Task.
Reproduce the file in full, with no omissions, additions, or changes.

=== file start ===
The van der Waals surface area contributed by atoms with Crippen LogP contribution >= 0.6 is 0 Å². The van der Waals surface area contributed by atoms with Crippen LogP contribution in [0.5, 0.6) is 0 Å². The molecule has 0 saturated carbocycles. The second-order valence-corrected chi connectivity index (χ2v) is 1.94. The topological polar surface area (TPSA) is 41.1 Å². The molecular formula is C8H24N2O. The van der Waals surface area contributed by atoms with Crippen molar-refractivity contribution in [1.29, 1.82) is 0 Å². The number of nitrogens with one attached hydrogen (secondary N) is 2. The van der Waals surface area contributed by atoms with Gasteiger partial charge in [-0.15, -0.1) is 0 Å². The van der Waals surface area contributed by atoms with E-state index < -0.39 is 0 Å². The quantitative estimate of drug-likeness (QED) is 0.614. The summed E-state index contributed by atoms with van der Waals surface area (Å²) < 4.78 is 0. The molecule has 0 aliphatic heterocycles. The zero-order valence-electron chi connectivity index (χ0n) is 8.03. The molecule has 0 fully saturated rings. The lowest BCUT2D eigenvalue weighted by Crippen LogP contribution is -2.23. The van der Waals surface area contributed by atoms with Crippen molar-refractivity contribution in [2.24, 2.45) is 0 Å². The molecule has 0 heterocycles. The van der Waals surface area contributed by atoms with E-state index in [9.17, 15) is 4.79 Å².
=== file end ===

The van der Waals surface area contributed by atoms with Crippen LogP contribution >= 0.6 is 0 Å². The van der Waals surface area contributed by atoms with Crippen LogP contribution in [0.5, 0.6) is 0 Å². The molecule has 0 saturated carbocycles. The second-order valence-corrected chi connectivity index (χ2v) is 1.94. The topological polar surface area (TPSA) is 41.1 Å². The molecular formula is C8H24N2O. The van der Waals surface area contributed by atoms with Crippen molar-refractivity contribution in [1.29, 1.82) is 0 Å². The number of nitrogens with one attached hydrogen (secondary N) is 2. The van der Waals surface area contributed by atoms with Gasteiger partial charge in [-0.15, -0.1) is 0 Å². The van der Waals surface area contributed by atoms with E-state index < -0.39 is 0 Å². The quantitative estimate of drug-likeness (QED) is 0.614. The summed E-state index contributed by atoms with van der Waals surface area (Å²) < 4.78 is 0. The molecule has 0 aliphatic heterocycles. The zero-order valence-electron chi connectivity index (χ0n) is 8.03. The molecule has 0 fully saturated rings. The lowest BCUT2D eigenvalue weighted by Crippen LogP contribution is -2.23. The van der Waals surface area contributed by atoms with Crippen molar-refractivity contribution in [2.24, 2.45) is 0 Å². The molecule has 0 heterocycles. The van der Waals surface area contributed by atoms with E-state index in [9.17, 15) is 4.79 Å².